In Germany, all Mercedes-Benz plants will be supplied with CO2-neutral energy. The preparations for exclusively green electricity for a climate-friendly production in Europe are already well advanced.
From 2022, the production of our Mercedes-Benz plants in Germany will operate CO2-neutral. Thereby, we completely forego coal-based electricity and obtain our electrical energy from only renewable sources. Today, new plants in Europe are already planned with a CO2-neutral energy supply from the start. The decision also fits with our overall strategy. As part of the electric offensive, Mercedes-Benz Cars counts on local emission-free vehicles. With a CO2-neutral energy supply of the plants, we are consistently pursuing this approach and are actively driving sustainability in production.—Markus Schäfer, Member of the Divisional Board of Mercedes-Benz Cars, Production and Supply Chain
In Germany, Mercedes-Benz Cars has eight vehicle and powertrain plants (Bremen, Rastatt, Sindelfingen, Berlin, Hamburg, Kamenz, Kölleda, Stuttgart-Untertürkheim), which either purchase electricity or operate their own power plants. In the future, 100% of additional purchased electricity will come from verifiable renewable sources, such as wind- and hydropower. This corresponds to about three quarters of the required electricity in the German plants. Already existing highly efficient gas CHP systems additionally generate local heat and power at the factories. Any resulting CO2-emissions are offset by qualified environmental projects.
New plants in Germany and Europe are planned with a CO2-neutral energy supply from the start:
Already, the entire electricity demand of the smart plant in Hambach (France) is obtained from renewable energy sources.
In Kecskemét (Hungary), a second plant under construction will be CO2-neutral.
In Jawor (Poland), a new CO2-neutral engine plant is being built. The plant will start operating in 2019.
The “Factory 56” is currently built in the Sindelfingen plant (Germany). According to its slogan— digital, flexible, green—it will set standards within the worldwide automobile production. The production hall uses renewable energy and reduces water consumption and waste significantly. On the roof of “Factory 56” there is a photovoltaic system which supplies the shop with self-produced green electricity.
Mercedes-Benz Cars is pushing for sustainability at its plants, with the ultimate aim being an entirely sustainable value chain. This includes optimized resource consumption through the most efficient use of energy and heat. Already today all Mercedes-Benz plants in Germany are certified to ISO 50001. An energy management system for continuous reduction of energy consumption has been implemented. A variety of measures are used to sensitize the workforce in the plants.
These include generally visible energy-saving tips, training courses and energy efficiency roadshows in production. Various technical measures such as the installation of energy-saving LEDs, the automatic shutdown of power consumers during breaks and during non-production periods or highly efficient turbo compressors for central compressed air generation contribute to further energy saving. The measures are supported by efficient control of the electrical power supply.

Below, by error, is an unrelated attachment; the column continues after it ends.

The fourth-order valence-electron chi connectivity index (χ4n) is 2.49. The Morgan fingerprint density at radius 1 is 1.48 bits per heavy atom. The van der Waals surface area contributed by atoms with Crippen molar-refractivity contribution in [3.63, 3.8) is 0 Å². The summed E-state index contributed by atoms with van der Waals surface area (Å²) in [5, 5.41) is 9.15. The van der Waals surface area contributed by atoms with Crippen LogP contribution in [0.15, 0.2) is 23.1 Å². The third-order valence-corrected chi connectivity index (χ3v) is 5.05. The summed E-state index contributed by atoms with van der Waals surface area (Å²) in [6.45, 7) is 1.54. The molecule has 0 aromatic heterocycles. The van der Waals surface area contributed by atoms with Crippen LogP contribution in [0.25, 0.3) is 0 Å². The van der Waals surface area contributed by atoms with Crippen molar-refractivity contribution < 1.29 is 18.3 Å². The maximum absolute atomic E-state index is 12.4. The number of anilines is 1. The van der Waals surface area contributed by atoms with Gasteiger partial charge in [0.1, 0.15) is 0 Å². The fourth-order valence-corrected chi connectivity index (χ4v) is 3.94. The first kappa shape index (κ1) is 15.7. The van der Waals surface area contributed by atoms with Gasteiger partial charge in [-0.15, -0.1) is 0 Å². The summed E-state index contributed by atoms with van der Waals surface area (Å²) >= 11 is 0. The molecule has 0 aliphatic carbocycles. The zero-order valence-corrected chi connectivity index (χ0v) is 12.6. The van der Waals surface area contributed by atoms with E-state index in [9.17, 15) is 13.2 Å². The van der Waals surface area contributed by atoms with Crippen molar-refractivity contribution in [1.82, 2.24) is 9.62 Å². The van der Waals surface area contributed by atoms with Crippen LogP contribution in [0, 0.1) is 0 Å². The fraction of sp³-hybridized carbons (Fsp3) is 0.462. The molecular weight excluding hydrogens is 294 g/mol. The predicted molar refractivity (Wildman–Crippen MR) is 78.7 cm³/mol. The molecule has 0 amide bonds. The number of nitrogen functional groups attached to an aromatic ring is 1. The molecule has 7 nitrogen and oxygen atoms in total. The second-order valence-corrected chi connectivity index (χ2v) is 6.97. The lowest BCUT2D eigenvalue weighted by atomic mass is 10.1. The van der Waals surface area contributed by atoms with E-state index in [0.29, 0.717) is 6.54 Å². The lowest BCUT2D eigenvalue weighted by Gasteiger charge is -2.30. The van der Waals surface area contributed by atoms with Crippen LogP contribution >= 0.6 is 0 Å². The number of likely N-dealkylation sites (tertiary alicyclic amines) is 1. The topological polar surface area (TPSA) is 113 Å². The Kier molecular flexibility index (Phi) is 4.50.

This year’s Energy Efficiency Summit will take place at the Mercedes-Benz Sindelfingen plant. The event will be accompanied by an exhibition with examples of sustainable and green projects in the global production organization of Mercedes-Benz Cars. In a wide variety of projects, sustainability is addressed as an integrated approach in the global production organization:
Both the EU research project “AREUS” and the “DC-INDUSTRIE” research initiative of the Federal Ministry of Economics and Energy have their focus on the development of next generation intelligent and open energy grids for industrial production. In order to achieve the goals for energy efficiency, energy flexibility and grid stability, the opportunities arising from the digitization of energy networks must be consistently exploited.
A key element of this change is the conversion of production micro-grids from an alternating current (AC) to a direct current (DC) architecture—“Industrial Smart DC Grids”. Almost all electrical consumers in production—computers, industrial drives, robots and production technologies, hall lighting and so on—already require direct current. However, today’s production grids are powered by alternating current—which has to be converted. In addition to lower conversion losses, direct current based grids offer further considerable potential, among other things in the own use of regenerative energy, which can be generated, for example, via photovoltaic systems on the production halls.
The direct current generated from sunlight can be used directly in production or temporarily stored in industrial energy storage systems to compensate for the volatile availability of renewable energies. Just as in a hybrid or fully electric vehicle the advantages of so-called regenerative braking can be exploited in a DC-based grid: The energy can be efficiently converted back to electric energy when slowing down or stopping industrial drives or robots.
Stationary power grids in industrial power networks: The technology development and planning sector started a pilot project to develop, standardize and test a stationary battery container for power storage. Energy storage systems from Mercedes-Benz Energy are to be used to temporarily store renewable energy, which, for example, is generated by the company’s own photovoltaic systems, and to integrate it into the plant’s power supply as required. This ensures a reliable power supply even in fluctuating grids.
Another central use-case: After the application in the vehicle (1st life), batteries from electric vehicles can be used a second time (2nd life) as stationary power storage.